FARMSTEAD, St. Helena
St. Helena’s new kid on the block, Farmstead, is part of delightful Long Meadow Ranch, a welcome package of winery (tasty $42 2005 Cab), poultry farm (eggs for sale!), herb garden, grass-fed beef ranch, and olive press (LOVE their grassy, gorgeous select extra virgin olive oil, $20 – I prefer it to their $49 Prato Lungo oil).
Walking up to the modern, converted barn that is Farmstead, I’m taken in by the fireplace, tractors and chairs on the outdoor patio – this will be amazing on Summer nights. I can picture BBQ, beers and whole hog roasts now! Then succumb to the glow inside from funky light fixtures, cavernous ceilings and leather booths.
Their beef is, in a word, exemplary. It works well enough in a steak, but my money goes towards the Cheeseburger ($14). On a house potato bun, it’s lathered with their insanely addictive mustard (horseradish proclaims itself), California cheddar and arugula. I could eat this baby weekly. It’s that good.
The other stand-out is “Potted” Pig ($14) on toasts, with that brilliant horseradish mustard. Tender, shredded pig is packed into a mason jar with a layer of lard on top. The effect is playful, piggy goodness you can’t put down. I prefer this to similar styles of dishes in NYC’s famous Spotted Pig.
Chef Sheamus Feeley has Southern hospitality down – from Arkansas, you can taste his soulful pedigree in the food, though it’s certainly California fresh and utterly local. Almost everything, from breads to greens, is local, if not directly from their own farm.
In its initial opening weeks, service and vibe are convivial, and even if all dishes aren’t memorable, they’re good. This is a welcome addition to Napa Valley and I envision its successful beefy future shining brightly.
I’ve long been dying to visit Redd. Having heard often about the fabulous food but sterile dining room, I was actually digging the architecture, skylights, wood ceiling and patio, even if the main dining room overdoses on boring white. I was surprised, however, to find service a bit lackluster and seemingly blase, though our table was enthusiastic.
The meal was certainly tasty from start to finish, but not befitting the high accolades, often just behind Cyrus, which I find far superior. But Redd has the welcome option to order a la carte, along with a $75 tasting menu.
Cocktails are solid, if a little on the sweet side, though the Waldorf ($11) doesn’t overdo it: apple-infused Eagle Rare Bourbon with Berentzen apple liqueur, lemon, Fee Bros Bitters. I had to politely refuse my waiter’s continued push of the day’s special cocktail with vodka and Acai juice (no, thanks). The wine selection goes well beyond local wines.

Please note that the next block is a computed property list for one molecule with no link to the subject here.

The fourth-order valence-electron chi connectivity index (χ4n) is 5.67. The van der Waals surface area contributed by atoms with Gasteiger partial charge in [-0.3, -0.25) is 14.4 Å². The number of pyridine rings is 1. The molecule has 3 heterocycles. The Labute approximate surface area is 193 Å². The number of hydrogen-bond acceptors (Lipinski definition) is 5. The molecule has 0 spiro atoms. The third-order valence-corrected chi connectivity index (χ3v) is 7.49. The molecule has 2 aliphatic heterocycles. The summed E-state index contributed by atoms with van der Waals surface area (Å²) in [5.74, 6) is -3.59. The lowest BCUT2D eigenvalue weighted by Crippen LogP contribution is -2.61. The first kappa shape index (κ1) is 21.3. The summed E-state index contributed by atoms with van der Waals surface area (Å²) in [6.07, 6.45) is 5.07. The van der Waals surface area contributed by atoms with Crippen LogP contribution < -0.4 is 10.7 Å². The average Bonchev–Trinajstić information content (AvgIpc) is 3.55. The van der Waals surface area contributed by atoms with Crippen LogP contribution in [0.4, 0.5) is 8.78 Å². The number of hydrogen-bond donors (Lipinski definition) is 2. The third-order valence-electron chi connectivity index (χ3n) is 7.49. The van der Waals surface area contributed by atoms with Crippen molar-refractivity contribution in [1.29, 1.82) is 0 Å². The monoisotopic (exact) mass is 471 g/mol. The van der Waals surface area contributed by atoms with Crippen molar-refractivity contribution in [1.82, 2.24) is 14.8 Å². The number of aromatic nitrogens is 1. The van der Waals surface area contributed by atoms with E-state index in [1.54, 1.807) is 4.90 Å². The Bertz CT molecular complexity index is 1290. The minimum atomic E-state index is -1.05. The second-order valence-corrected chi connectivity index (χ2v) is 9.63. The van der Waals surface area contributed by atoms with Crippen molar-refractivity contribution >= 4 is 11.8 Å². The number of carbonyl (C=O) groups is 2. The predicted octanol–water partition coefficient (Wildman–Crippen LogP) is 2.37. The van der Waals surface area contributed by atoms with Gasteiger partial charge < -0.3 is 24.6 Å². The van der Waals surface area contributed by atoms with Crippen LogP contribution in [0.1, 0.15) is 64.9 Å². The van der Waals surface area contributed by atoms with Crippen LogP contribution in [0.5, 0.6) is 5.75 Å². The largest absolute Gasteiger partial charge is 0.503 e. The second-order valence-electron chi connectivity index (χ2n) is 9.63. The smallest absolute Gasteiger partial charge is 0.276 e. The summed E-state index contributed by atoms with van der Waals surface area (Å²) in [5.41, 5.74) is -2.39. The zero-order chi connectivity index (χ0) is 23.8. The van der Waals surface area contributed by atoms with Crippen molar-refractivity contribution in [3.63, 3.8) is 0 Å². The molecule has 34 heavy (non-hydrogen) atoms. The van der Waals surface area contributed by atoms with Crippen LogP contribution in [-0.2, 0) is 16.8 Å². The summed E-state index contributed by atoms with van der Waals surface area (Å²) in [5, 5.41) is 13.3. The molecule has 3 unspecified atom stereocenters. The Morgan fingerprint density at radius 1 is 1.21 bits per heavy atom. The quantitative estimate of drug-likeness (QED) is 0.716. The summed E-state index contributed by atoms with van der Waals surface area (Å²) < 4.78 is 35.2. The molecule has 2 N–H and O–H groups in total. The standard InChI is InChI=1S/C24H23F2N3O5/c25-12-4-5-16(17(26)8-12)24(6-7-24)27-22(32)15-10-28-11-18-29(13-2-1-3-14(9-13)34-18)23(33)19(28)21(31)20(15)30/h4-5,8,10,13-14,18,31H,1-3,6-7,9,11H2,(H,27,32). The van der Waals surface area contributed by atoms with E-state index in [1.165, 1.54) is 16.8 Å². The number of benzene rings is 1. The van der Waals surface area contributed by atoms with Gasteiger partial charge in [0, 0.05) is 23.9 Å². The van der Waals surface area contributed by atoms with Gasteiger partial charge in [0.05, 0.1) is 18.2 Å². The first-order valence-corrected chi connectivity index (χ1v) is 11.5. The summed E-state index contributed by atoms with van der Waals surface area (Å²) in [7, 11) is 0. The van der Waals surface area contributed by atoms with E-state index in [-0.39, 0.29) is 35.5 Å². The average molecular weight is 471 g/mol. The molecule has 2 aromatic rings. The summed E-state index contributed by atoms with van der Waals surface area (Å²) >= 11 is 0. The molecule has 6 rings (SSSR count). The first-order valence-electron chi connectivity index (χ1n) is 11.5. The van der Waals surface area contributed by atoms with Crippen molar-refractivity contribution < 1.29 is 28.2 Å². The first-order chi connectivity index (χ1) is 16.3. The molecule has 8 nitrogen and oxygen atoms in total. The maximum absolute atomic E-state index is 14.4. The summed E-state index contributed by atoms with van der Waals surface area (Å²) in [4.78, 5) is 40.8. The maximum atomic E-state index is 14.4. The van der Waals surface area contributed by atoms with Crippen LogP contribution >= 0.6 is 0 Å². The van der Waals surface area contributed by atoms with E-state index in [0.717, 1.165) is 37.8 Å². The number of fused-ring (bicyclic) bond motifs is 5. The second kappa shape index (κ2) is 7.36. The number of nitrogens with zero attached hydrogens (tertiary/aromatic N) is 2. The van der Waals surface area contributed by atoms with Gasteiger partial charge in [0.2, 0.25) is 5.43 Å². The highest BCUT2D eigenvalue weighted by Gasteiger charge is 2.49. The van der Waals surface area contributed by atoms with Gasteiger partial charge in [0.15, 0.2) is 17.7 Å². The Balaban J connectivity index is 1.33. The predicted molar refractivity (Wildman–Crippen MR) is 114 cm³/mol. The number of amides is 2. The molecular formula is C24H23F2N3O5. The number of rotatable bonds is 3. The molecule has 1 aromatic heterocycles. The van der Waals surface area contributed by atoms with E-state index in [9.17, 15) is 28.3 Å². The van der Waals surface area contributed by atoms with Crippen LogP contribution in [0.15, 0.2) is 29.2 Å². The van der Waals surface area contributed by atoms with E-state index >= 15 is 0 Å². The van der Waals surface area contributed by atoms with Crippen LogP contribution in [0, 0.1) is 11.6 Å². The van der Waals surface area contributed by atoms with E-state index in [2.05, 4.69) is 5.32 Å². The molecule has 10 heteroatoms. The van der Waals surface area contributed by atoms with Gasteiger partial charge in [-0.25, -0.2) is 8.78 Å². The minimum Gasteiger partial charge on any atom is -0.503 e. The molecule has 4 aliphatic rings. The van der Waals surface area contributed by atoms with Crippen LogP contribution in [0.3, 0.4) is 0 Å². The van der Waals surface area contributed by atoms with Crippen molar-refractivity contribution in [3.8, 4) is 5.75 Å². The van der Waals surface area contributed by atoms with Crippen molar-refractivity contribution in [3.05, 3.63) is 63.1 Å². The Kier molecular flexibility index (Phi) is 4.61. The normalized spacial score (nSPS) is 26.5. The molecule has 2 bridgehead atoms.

Yellowfin Tuna & Hamachi Tartare ($13 lunch; $15 dinner) is not the best tartare around but is playful with the crunch of crispy fried rice, avocado and chili oil. Hamachi Sashimi (same price as tartare) stands out with fresh edamame beans and lime ginger sauce.
Known for their Caramelized Diver Scallops ($14), I’ve had many a fine scallop over the years: this one ranks, though I wouldn’t go out of my way for it. I adore cauliflower puree: a fine underpinning to scallops, almonds and balsamic reduction. Roasted Organic Chicken ($20 lunch; $26 dinner) is plump and juicy with braised chanterelles, green garlic potatoes and liver toast. Duck Confit ($21) is crispy, with mixed savoy cabbage, spaetzle and foie gras meatballs, if you weren’t satisfied with the luscious fat quotient already.
The biggest stand-out was a dish I’ve had hundreds of times, in many variations: Pork Belly ($13). Trends be damned, I can never get enough! I always love it and Redd’s version delivers. With apple puree, burdock and soy caramel sauce, it’s like remarkable, savory dessert.
Speaking of dessert, they make a mean Roasted Apple Tart ($10), creamy with cinnamon toast ice cream and milk jam. Don’t ask for Rhubarb Pain Perdu (my first choice) if you have your heart set on it, as they just don’t have it today.